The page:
By Siobhan Carroll
Planetary areas corresponding to the poles, the oceans, the ambience, and subterranean areas captured the British imperial mind's eye. Intangible, inhospitable, or inaccessible, those clean spaces—what Siobhan Carroll calls "atopias"—existed past the limits of identified and inhabited areas. The eighteenth century conceived of those geographic outliers because the average limits of imperial enlargement, yet clinical and naval advances within the 19th century created new chances to grasp and keep watch over them. This improvement preoccupied British authors, who have been acquainted with seeing atopic areas as otherworldly marvels in fantastical stories. areas that an empire couldn't colonize have been areas that literature may possibly declare, as literary representations of atopias got here to mirror their authors' attitudes towards the expansion of the British Empire in addition to the half they observed literature taking part in in that expansion.
Siobhan Carroll interrogates the position those clean areas performed within the building of British id in the course of an period of unsettling worldwide circulations. interpreting the poetry of Samuel T. Coleridge and George Gordon Byron and the prose of Sophia Lee, Mary Shelley, and Charles Dickens, in addition to newspaper money owed and voyage narratives, she strains the methods Romantic and Victorian writers reconceptualized atopias as threatening or, every now and then, weak. those textual explorations of the earth's optimum reaches and mystery depths make clear continual points of the British worldwide and environmental mind's eye that linger within the twenty-first century.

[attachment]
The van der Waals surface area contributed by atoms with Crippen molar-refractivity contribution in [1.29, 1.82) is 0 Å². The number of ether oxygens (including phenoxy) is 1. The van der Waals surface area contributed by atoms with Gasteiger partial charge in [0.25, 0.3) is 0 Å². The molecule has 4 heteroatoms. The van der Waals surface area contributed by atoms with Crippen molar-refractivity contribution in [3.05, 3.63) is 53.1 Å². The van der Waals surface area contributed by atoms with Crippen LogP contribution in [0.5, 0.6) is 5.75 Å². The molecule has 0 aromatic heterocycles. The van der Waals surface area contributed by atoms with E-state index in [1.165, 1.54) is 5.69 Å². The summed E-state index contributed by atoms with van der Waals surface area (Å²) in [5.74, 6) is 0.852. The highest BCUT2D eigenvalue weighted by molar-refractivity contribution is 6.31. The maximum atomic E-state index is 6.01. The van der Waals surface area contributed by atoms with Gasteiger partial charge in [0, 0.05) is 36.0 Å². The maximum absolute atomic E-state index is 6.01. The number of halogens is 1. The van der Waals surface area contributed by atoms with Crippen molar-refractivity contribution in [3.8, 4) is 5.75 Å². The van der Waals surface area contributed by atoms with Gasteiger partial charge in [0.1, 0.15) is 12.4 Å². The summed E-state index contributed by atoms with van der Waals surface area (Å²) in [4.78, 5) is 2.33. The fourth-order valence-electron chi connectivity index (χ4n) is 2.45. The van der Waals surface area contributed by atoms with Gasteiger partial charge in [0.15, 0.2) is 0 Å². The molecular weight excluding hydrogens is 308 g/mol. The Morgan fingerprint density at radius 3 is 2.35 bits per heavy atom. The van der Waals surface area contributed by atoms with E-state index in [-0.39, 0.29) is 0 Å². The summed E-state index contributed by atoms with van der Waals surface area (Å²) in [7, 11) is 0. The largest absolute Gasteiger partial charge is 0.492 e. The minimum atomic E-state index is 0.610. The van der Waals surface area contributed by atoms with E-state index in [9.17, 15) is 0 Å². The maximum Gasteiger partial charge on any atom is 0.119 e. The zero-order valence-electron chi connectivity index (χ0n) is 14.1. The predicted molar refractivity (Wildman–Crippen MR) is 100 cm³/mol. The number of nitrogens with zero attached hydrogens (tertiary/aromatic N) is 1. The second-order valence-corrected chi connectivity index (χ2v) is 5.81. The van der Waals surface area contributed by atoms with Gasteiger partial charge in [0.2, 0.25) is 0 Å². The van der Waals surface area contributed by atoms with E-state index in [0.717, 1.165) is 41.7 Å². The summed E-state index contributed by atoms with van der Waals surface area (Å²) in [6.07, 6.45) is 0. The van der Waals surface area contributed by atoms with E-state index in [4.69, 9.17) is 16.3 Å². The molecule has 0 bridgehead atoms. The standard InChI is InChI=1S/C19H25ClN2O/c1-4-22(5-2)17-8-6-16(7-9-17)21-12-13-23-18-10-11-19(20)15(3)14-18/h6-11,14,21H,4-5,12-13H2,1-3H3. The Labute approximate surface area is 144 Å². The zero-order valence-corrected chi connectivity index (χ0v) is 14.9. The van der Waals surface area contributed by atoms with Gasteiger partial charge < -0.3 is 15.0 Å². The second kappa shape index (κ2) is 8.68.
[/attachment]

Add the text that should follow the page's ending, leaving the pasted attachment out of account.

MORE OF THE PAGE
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Arguably the most influential eighteenth-century vision of an undiscovered Southern Continent, Peter Wilkins synthesizes the speculations regarding the geography of the South Pole in a revision of Robinson Crusoe that challenges that novel’s visions of colonial profits. As with most early accounts of polar space, the polar realm is depicted as populated by beings with fantastic, hybridized bodies that implicitly challenge strict classification systems. Even as it embraces marvels, Peter Wilkins urges its readers to reject chimeras of a different sort: the dreams of infinite foreign wealth that fueled the speculations of early eighteenthcentury capitalism.
In his 1779 edition of A Voyage Towards the South Pole, he defended his decision to turn back from the South Pole on the basis of the cost-benefit ratio of Antarctic exploration. Portraying Antarctica as “a country doomed by Nature,” Cook dismissed the possibility of future exploration of the South Pole. ”71 Cook’s prophetic assessment of the human cost of Antarctic voyages would be ignored by later supporters of polar exploration, who criticized cynical perspectives on the polar realms even as they invoked Cook’s name in their construction of the North and South Poles as the ultimate geographical grail.
H. Keskitalo notes in Negotiating the Arctic, the perception of fundamentally different Arctic and Antarctic regions as comparable “polar spaces” is itself a legacy of nineteenthcentury exploration,15 which tended to represent these disparate regions as part of a unified polar landscape. 18 My eighteenth- and nineteenth-century sources are less concerned with this distinction, and in their willingness to blend polar space with the lower Arctic, one can witness the emergence of a problematic geopolitical phenomenon.